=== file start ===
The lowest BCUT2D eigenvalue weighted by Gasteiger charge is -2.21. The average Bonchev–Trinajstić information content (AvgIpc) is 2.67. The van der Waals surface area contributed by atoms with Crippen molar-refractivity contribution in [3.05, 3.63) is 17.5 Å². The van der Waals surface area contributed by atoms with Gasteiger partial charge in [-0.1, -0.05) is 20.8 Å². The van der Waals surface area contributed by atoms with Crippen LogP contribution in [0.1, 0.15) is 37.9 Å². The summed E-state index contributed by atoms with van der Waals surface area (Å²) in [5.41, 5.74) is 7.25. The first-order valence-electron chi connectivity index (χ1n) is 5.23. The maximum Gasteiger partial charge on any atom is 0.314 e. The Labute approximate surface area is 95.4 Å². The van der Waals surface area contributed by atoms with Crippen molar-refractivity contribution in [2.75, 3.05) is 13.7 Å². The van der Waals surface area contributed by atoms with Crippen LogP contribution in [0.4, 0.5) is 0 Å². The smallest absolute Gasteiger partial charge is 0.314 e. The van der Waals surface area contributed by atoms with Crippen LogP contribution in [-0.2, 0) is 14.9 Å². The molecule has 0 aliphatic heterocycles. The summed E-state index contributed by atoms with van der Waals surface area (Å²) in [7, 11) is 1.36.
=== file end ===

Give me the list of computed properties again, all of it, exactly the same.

The lowest BCUT2D eigenvalue weighted by Gasteiger charge is -2.21. The average Bonchev–Trinajstić information content (AvgIpc) is 2.67. The van der Waals surface area contributed by atoms with Crippen molar-refractivity contribution in [3.05, 3.63) is 17.5 Å². The van der Waals surface area contributed by atoms with Gasteiger partial charge in [-0.1, -0.05) is 20.8 Å². The van der Waals surface area contributed by atoms with Crippen LogP contribution in [0.1, 0.15) is 37.9 Å². The summed E-state index contributed by atoms with van der Waals surface area (Å²) in [5.41, 5.74) is 7.25. The first-order valence-electron chi connectivity index (χ1n) is 5.23. The maximum Gasteiger partial charge on any atom is 0.314 e. The Labute approximate surface area is 95.4 Å². The van der Waals surface area contributed by atoms with Crippen molar-refractivity contribution in [2.75, 3.05) is 13.7 Å². The van der Waals surface area contributed by atoms with Crippen LogP contribution in [0.4, 0.5) is 0 Å². The smallest absolute Gasteiger partial charge is 0.314 e. The van der Waals surface area contributed by atoms with Crippen LogP contribution in [-0.2, 0) is 14.9 Å². The molecule has 0 aliphatic heterocycles. The summed E-state index contributed by atoms with van der Waals surface area (Å²) in [7, 11) is 1.36.